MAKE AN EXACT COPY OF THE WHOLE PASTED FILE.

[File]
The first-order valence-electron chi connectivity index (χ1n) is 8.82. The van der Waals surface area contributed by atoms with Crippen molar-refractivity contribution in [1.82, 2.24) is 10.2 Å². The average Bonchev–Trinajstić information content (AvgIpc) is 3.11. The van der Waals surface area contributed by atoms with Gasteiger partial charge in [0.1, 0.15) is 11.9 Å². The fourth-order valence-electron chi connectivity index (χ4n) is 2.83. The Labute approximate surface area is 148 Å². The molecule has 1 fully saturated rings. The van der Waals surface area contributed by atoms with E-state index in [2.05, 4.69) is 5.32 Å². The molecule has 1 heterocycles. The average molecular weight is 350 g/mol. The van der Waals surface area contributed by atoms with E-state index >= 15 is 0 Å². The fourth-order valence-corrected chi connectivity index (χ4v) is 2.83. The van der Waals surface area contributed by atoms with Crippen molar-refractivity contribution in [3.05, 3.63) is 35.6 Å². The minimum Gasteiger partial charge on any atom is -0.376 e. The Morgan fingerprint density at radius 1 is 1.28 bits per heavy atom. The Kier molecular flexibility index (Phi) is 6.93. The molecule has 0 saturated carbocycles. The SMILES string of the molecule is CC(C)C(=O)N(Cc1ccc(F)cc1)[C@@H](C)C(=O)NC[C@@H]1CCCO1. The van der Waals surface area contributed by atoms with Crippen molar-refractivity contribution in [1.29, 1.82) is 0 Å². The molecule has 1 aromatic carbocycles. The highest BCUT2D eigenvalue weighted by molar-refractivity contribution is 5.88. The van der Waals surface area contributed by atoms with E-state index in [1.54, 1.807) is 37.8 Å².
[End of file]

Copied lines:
The first-order valence-electron chi connectivity index (χ1n) is 8.82. The van der Waals surface area contributed by atoms with Crippen molar-refractivity contribution in [1.82, 2.24) is 10.2 Å². The average Bonchev–Trinajstić information content (AvgIpc) is 3.11. The van der Waals surface area contributed by atoms with Gasteiger partial charge in [0.1, 0.15) is 11.9 Å². The fourth-order valence-electron chi connectivity index (χ4n) is 2.83. The Labute approximate surface area is 148 Å². The molecule has 1 fully saturated rings. The van der Waals surface area contributed by atoms with E-state index in [2.05, 4.69) is 5.32 Å². The molecule has 1 heterocycles. The average molecular weight is 350 g/mol. The van der Waals surface area contributed by atoms with E-state index >= 15 is 0 Å². The fourth-order valence-corrected chi connectivity index (χ4v) is 2.83. The van der Waals surface area contributed by atoms with Crippen molar-refractivity contribution in [3.05, 3.63) is 35.6 Å². The minimum Gasteiger partial charge on any atom is -0.376 e. The Morgan fingerprint density at radius 1 is 1.28 bits per heavy atom. The Kier molecular flexibility index (Phi) is 6.93. The molecule has 0 saturated carbocycles. The SMILES string of the molecule is CC(C)C(=O)N(Cc1ccc(F)cc1)[C@@H](C)C(=O)NC[C@@H]1CCCO1. The van der Waals surface area contributed by atoms with Crippen molar-refractivity contribution in [1.29, 1.82) is 0 Å². The molecule has 1 aromatic carbocycles. The highest BCUT2D eigenvalue weighted by molar-refractivity contribution is 5.88. The van der Waals surface area contributed by atoms with E-state index in [1.54, 1.807) is 37.8 Å².